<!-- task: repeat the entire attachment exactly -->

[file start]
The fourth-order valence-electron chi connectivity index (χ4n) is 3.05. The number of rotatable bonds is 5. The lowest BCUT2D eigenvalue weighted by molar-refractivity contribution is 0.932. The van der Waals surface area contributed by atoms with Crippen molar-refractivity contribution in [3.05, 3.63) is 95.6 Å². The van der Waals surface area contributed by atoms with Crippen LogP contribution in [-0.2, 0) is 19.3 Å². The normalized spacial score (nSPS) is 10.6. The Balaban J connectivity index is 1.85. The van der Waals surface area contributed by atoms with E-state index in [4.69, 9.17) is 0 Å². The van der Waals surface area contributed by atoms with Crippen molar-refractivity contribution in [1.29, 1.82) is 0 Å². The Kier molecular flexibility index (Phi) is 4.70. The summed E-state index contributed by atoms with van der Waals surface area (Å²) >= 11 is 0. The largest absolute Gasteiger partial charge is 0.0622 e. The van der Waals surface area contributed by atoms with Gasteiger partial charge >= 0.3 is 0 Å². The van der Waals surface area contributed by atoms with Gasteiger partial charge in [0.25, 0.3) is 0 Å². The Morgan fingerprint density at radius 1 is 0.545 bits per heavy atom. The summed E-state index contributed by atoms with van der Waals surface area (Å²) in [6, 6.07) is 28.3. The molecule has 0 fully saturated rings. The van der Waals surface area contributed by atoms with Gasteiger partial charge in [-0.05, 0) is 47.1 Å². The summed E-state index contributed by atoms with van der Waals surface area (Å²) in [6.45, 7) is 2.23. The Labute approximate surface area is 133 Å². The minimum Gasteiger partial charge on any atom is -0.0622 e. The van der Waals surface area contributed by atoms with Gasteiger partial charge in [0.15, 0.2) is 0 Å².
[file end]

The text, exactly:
The fourth-order valence-electron chi connectivity index (χ4n) is 3.05. The number of rotatable bonds is 5. The lowest BCUT2D eigenvalue weighted by molar-refractivity contribution is 0.932. The van der Waals surface area contributed by atoms with Crippen molar-refractivity contribution in [3.05, 3.63) is 95.6 Å². The van der Waals surface area contributed by atoms with Crippen LogP contribution in [-0.2, 0) is 19.3 Å². The normalized spacial score (nSPS) is 10.6. The Balaban J connectivity index is 1.85. The van der Waals surface area contributed by atoms with E-state index in [4.69, 9.17) is 0 Å². The van der Waals surface area contributed by atoms with Crippen molar-refractivity contribution in [1.29, 1.82) is 0 Å². The Kier molecular flexibility index (Phi) is 4.70. The summed E-state index contributed by atoms with van der Waals surface area (Å²) >= 11 is 0. The largest absolute Gasteiger partial charge is 0.0622 e. The van der Waals surface area contributed by atoms with Gasteiger partial charge >= 0.3 is 0 Å². The van der Waals surface area contributed by atoms with Gasteiger partial charge in [0.25, 0.3) is 0 Å². The Morgan fingerprint density at radius 1 is 0.545 bits per heavy atom. The summed E-state index contributed by atoms with van der Waals surface area (Å²) in [6, 6.07) is 28.3. The molecule has 0 fully saturated rings. The van der Waals surface area contributed by atoms with Gasteiger partial charge in [-0.05, 0) is 47.1 Å². The summed E-state index contributed by atoms with van der Waals surface area (Å²) in [6.45, 7) is 2.23. The Labute approximate surface area is 133 Å². The minimum Gasteiger partial charge on any atom is -0.0622 e. The van der Waals surface area contributed by atoms with Gasteiger partial charge in [0.15, 0.2) is 0 Å².